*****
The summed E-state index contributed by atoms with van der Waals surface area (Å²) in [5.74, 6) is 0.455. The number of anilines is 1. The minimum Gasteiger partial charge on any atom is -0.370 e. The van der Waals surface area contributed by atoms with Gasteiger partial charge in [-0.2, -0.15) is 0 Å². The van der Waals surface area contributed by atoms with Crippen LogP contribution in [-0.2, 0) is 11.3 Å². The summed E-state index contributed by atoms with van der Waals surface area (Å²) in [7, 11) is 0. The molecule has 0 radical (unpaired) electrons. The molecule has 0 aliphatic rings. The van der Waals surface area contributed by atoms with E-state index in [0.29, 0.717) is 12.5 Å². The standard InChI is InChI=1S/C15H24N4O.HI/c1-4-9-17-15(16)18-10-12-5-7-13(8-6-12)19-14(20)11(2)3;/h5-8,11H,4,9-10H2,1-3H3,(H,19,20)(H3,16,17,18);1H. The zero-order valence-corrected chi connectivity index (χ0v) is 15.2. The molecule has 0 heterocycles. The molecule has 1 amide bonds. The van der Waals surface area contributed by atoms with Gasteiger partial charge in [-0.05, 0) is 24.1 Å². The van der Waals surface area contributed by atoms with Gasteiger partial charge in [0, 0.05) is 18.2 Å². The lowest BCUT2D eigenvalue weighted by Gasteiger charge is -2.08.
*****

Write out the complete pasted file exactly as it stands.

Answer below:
The summed E-state index contributed by atoms with van der Waals surface area (Å²) in [5.74, 6) is 0.455. The number of anilines is 1. The minimum Gasteiger partial charge on any atom is -0.370 e. The van der Waals surface area contributed by atoms with Gasteiger partial charge in [-0.2, -0.15) is 0 Å². The van der Waals surface area contributed by atoms with Crippen LogP contribution in [-0.2, 0) is 11.3 Å². The summed E-state index contributed by atoms with van der Waals surface area (Å²) in [7, 11) is 0. The molecule has 0 radical (unpaired) electrons. The molecule has 0 aliphatic rings. The van der Waals surface area contributed by atoms with E-state index in [0.29, 0.717) is 12.5 Å². The standard InChI is InChI=1S/C15H24N4O.HI/c1-4-9-17-15(16)18-10-12-5-7-13(8-6-12)19-14(20)11(2)3;/h5-8,11H,4,9-10H2,1-3H3,(H,19,20)(H3,16,17,18);1H. The zero-order valence-corrected chi connectivity index (χ0v) is 15.2. The molecule has 0 heterocycles. The molecule has 1 amide bonds. The van der Waals surface area contributed by atoms with Gasteiger partial charge in [-0.05, 0) is 24.1 Å². The van der Waals surface area contributed by atoms with Gasteiger partial charge in [0, 0.05) is 18.2 Å². The lowest BCUT2D eigenvalue weighted by Gasteiger charge is -2.08.